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Portal 2 Review

Review; May. 3, 2011; Channels: Video Games; By Edward Kaczynski
Valve's Latest Opus a Pinnacle of Story and Design

When Portal 2 was first announced, I don’t think I was alone in thinking, “How? How can an almost entirely story driven game garner a sequel?” Because (let’s face it) the most interesting thing about Portal was the story and the writing. Yes, some of the puzzles were head scratchers. Yes, the Portal Gun game mechanic was interesting, if a bit simple.

Portal 2 Screenshots 
Click the image to view game screenshots 

However, the fact is it wouldn’t have gone down in gaming history as an experience – a step forward in game design – without the off-kilter and nightmarish quality of the developed Aperture Science setting and the dark humor provided by one of gaming’s most influential antagonists, GLaDOS. A large portion of what made this story interesting and fun was the increasingly hostile interactions between Chell and GLaDOS and the growing realization on the part of the player that there was something really wrong in the Enrichment Research Center Laboratories. 

So, for myself, it became a question of, “Will the writing in Portal 2 live up to its predecessor?” I didn’t think it would, but I would have to give it a fair shake.

I was pleasantly surprised.

Portal 2 is not just as good as Portal. It’s better. It’s actually beyond better – Portal 2 is the experience that people were building it up to be, the experience I was hoping for. It brought actual joy to me, as a gamer, rather than simple interest or distraction. Aperture Science is as nightmarishly off-kilter as ever, but after being allowed to decay for hundreds of years, it has taken on a strangely organic feel – at least, at first.

The inclusion of other characters beyond GLaDOS and Chell adds an interesting dynamic to the world of the Aperture Science – the idiotic caretaker Wheatley adds a degree of dry wit to the story, and the absurd, apathetic and (increasingly) deranged Cave Johnson brightens up the dark, dank and industrious middle portion of the game. 

The game features a host of new game mechanics – laser deflecting storage cubes, bridges made of pure light, Aperture Science Brand Accelerant Gel, etc. – but ultimately, it’s Portal – you’re stuck in a room, and you have to figure out how to get out without killing yourself. Use your brain, and you shouldn’t be stuck there long. Sometimes, less is more, and in this case, it works.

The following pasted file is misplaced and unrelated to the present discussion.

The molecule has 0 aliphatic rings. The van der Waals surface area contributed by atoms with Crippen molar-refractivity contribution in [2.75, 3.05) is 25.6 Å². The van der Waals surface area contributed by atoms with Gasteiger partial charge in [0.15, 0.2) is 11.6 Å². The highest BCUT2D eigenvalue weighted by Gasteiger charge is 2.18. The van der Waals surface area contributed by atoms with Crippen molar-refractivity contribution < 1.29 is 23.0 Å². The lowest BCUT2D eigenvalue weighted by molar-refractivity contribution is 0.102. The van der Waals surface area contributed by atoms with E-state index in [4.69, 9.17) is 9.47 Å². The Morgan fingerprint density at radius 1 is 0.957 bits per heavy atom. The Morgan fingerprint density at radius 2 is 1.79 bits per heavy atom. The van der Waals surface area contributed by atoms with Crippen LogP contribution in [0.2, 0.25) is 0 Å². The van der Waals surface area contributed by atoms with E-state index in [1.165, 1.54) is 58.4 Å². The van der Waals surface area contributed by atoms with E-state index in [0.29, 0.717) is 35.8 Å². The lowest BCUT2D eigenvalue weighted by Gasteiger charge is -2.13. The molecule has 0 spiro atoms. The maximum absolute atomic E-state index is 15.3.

The multiplayer mode, however, is not all I was hoping for – which is, I suppose, because I don’t know WHAT I was hoping for.

It’s fun to play with your friends – it always is, no matter what you’re playing. That said, the point of each of these multiplayer maps is to cooperate and work together for a common goal. The point of playing with your friends is to screw around and have fun. These two sets of goals don’t always go hand-in-hand. I found myself finding new and interesting ways to kill my roommate by removing exit portals while he was in mid-air, or dropping platforms out from below him as he was about to land.

Like I said – this is fun, but it doesn’t allow for forward progress. Which may be the point, thinking about it now – Valve wouldn’t have to create much in the way of multiplayer content if it knew that players were going to spend as much time as possible messing around.

Of course, if your friends aren’t around or are busy, you can have the game find a multiplayer match for you to join. Of course, you’d be stuck playing with some random gamer online, who you don’t know. Have you met Internet people? Join some random games of Left 4 Dead and see what you’re missing. If you’re not vomiting out of anger within 10 minutes, you’re doing something wrong.

The multiplayer story, however, just doesn’t garner as much interest as the single player storyline does. With Chell, GLaDOS was a homicidal sadist bent on causing you as much grief as possible within the confines of her programming. With Atlas and P-Body (the multiplayer robots), GLaDOS seems to act more like a scolding parent – which, in this instance of course, she is.

Oh, and loading screens. There’s lots of them. But I suppose, if that’s REALLY a point of contention, then Valve is doing pretty well.

Overall, Portal 2 is (yet another) milestone pinnacle in design. It’s a near-perfect example of how an old dog can learn new tricks. I only hope that Valve can continue this level of professionalism with Half-Life 3 because a sequel to Portal 2 is implausible and unnecessary.

Which is exactly what I said at the end of Portal 1.



JCXanirus - May. 4, 2011 at 3:20:53am

Is there cake this time around? Or have they moved on to my preference, pie!


rfludwick - May. 3, 2011 at 11:46:03am

I thought Portal 2 was very, very excellent. I think everybody complaining about the game's length are wrong. Length of game doesn't mean quality. I'd rather have an immensely high quality game that's shorter than a shitty game that takes forever to slog through.

Review Score

Everyone 10+

Titles rated E10+ (Everyone 10 and older) have content that may be suitable for ages 10 and older. Titles in this category may contain more cartoon, fantasy or mild violence, mild language and/or minimal suggestive themes.

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